Hanneman’s hilarious performance runs counter to one of the most common arguments used by fans of the show to defend Erlich, which basically comes down to: “He’s obnoxious! You’re not supposed to like him!” But as Hanneman shows — as do a number of classic television assholes from Richie Aprile to Pete Campbell to Eric Cartman — you can play an obnoxious, hatable goon and still have the audience love whenever you’re on screen. On the contrary, nobody “loves to hate” Erlich. They just hate him.

The episode, written by Alec Berg, also gave a great deal of screen-time to Hooli CEO Gavin Belson, another one of the show’s funniest and most spot-on performers. His subplot is a nod to legendary venture capitalist Tom Perkins who last year compared the treatment of billionaires in America to that of Jews during Nazi Germany. He quickly backpedals on his statement and tells a group of Jewish leaders, “In an effort to hardwire sensitivity into our corporate mind-space, I’m having a scale replica of the Hall of Names at Yad Vashem constructed right next to the bike shop.” Thereafter, one of his corporate lackeys approvingly says he came off as an “anti-anti-Semite.”

And finally, “Bad Money” features a subtle and smart piece of commentary on how companies are built in Silicon Valley, and why the lack of hierarchies at these firms aren’t always good things. Hanneman recommends that Richard hire 15 people each to assist Dinesh and Gilfoyle as the company scales. Even with the extra $ 5 million, however, Pied Piper lacks the cash to hire so many new employees, and the pair of co-CTOs are unwilling to accept any fewer than 12 employees each. Finally, Richard lays the hammer down and says they can have three each, a compromise to which both Dinesh and Gilfoyle quickly agree.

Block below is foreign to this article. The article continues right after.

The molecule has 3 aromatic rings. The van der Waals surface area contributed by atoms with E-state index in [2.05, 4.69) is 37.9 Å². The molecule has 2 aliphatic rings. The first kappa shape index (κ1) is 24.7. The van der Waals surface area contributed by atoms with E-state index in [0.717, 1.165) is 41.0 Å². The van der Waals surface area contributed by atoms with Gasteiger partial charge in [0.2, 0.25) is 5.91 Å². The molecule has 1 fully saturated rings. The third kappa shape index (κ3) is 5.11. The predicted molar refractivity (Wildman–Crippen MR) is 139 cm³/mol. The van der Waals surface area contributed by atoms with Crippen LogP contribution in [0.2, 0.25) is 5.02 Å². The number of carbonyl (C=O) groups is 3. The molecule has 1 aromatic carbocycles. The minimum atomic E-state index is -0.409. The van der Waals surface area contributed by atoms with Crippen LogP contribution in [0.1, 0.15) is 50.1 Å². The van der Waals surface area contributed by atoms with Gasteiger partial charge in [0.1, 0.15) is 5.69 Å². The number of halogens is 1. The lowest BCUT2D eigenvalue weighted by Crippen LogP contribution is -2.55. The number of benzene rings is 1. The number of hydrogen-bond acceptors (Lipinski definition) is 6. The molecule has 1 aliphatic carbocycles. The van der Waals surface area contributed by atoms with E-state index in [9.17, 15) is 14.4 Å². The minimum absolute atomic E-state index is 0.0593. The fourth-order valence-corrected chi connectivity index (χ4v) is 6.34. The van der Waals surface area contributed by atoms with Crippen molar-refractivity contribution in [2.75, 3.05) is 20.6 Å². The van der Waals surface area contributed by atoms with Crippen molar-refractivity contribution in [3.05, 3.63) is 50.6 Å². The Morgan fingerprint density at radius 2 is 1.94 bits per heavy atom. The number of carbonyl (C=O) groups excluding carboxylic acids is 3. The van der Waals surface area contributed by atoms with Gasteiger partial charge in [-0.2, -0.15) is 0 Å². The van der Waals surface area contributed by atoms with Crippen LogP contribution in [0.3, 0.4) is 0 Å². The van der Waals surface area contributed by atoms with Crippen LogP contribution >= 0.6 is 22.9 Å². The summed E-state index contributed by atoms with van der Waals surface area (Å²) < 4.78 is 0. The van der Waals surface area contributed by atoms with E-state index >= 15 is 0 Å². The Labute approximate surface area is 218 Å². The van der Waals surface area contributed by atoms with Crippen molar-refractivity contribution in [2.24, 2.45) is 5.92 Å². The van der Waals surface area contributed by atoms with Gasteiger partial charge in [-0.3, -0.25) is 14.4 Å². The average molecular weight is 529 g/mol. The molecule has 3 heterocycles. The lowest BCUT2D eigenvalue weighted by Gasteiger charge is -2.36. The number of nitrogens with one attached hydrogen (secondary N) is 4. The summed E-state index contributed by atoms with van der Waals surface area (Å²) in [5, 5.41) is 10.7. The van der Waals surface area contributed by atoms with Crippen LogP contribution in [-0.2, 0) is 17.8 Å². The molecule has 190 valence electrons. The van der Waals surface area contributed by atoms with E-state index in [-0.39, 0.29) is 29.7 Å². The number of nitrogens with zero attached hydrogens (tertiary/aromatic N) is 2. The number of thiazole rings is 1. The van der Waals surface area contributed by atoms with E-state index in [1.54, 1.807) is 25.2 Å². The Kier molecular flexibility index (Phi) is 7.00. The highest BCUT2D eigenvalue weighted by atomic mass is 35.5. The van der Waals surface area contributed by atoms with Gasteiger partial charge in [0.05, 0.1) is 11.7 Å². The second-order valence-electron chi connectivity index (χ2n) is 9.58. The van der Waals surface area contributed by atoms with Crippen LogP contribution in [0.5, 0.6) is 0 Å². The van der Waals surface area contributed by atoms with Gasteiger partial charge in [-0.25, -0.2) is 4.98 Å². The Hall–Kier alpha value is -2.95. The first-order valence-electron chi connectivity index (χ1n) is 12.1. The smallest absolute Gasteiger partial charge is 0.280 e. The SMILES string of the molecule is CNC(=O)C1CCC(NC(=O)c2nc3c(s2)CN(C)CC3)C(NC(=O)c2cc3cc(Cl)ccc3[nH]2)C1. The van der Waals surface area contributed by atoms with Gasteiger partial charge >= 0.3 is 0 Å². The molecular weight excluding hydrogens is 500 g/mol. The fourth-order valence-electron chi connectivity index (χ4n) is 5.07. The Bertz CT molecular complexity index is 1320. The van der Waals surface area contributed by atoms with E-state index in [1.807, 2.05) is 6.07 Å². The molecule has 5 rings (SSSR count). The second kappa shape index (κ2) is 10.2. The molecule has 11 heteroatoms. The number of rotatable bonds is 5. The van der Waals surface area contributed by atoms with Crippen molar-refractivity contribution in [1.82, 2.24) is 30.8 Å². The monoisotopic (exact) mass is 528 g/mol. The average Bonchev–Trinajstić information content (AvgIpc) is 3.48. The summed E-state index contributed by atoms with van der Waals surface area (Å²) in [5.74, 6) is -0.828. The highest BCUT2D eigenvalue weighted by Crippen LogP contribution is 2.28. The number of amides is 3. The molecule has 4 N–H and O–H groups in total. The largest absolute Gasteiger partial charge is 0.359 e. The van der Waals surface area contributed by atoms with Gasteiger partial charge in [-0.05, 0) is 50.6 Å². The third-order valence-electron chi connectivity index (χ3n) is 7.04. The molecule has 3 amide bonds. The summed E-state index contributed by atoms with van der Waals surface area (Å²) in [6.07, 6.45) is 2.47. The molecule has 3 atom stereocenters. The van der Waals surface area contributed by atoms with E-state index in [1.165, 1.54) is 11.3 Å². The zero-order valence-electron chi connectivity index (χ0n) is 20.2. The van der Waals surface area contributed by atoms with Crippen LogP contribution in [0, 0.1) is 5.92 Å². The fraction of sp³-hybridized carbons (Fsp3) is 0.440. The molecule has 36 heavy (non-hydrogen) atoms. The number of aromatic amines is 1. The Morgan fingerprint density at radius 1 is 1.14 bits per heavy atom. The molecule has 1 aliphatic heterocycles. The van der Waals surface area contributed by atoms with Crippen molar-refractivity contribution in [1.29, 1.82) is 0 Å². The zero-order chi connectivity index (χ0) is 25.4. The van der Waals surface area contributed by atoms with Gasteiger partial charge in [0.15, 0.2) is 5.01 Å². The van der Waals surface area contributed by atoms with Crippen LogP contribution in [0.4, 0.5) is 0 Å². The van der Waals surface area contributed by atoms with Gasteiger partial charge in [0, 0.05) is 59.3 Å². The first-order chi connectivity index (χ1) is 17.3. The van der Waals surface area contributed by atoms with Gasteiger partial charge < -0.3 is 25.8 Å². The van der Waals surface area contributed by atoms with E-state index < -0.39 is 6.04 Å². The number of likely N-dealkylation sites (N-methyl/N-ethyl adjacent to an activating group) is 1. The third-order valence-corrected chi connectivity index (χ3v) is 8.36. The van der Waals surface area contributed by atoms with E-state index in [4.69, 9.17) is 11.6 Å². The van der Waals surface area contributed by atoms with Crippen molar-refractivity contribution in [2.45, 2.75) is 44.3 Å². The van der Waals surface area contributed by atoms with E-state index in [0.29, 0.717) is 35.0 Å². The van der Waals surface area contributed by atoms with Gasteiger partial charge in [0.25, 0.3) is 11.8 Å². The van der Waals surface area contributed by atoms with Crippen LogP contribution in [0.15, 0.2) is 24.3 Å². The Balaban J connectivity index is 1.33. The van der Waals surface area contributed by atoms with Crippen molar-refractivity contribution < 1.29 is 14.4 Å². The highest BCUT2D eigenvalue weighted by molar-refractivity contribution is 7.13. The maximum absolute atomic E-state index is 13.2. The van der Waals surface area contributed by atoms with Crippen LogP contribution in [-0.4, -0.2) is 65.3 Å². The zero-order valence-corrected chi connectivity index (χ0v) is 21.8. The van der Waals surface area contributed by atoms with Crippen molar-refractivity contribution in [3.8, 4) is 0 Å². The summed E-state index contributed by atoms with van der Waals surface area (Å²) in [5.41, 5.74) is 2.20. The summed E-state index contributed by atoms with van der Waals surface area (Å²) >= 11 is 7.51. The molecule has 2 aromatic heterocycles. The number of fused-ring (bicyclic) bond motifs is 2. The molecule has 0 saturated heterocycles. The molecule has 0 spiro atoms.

When Richard asks why they asked for 15 in the first place, Dinesh says, “Because we’re negotiating against each other.”

“No, we’re not,” Richard says. “We’re on the same team. We want the same thing.”

“Disagree,” Dinesh says. “I just got you to give me three guys for a job I could easily do with two.” Indeed, the open work relationships that have been a cornerstone of building companies in Silicon Valley since the days of Fairchild Semiconductor can often lead to internal jockeying for resources which in turn leads to inefficiencies.

With a script that plays up the show’s most entertaining characters — new and old — while highlighting the dangers of taking cash from the worst actors in the Valley, “Bad Money” is one of the best episodes of Silicon Valley yet. It also unearths a villain that practically any viewer can rally against in Hanneman, who exemplifies the worst traits of both brogrammers and billionaires. In the parlance of the show’s social media-addled audience, “More of this please.”

Grade: A

[illustration by Brad Jonas]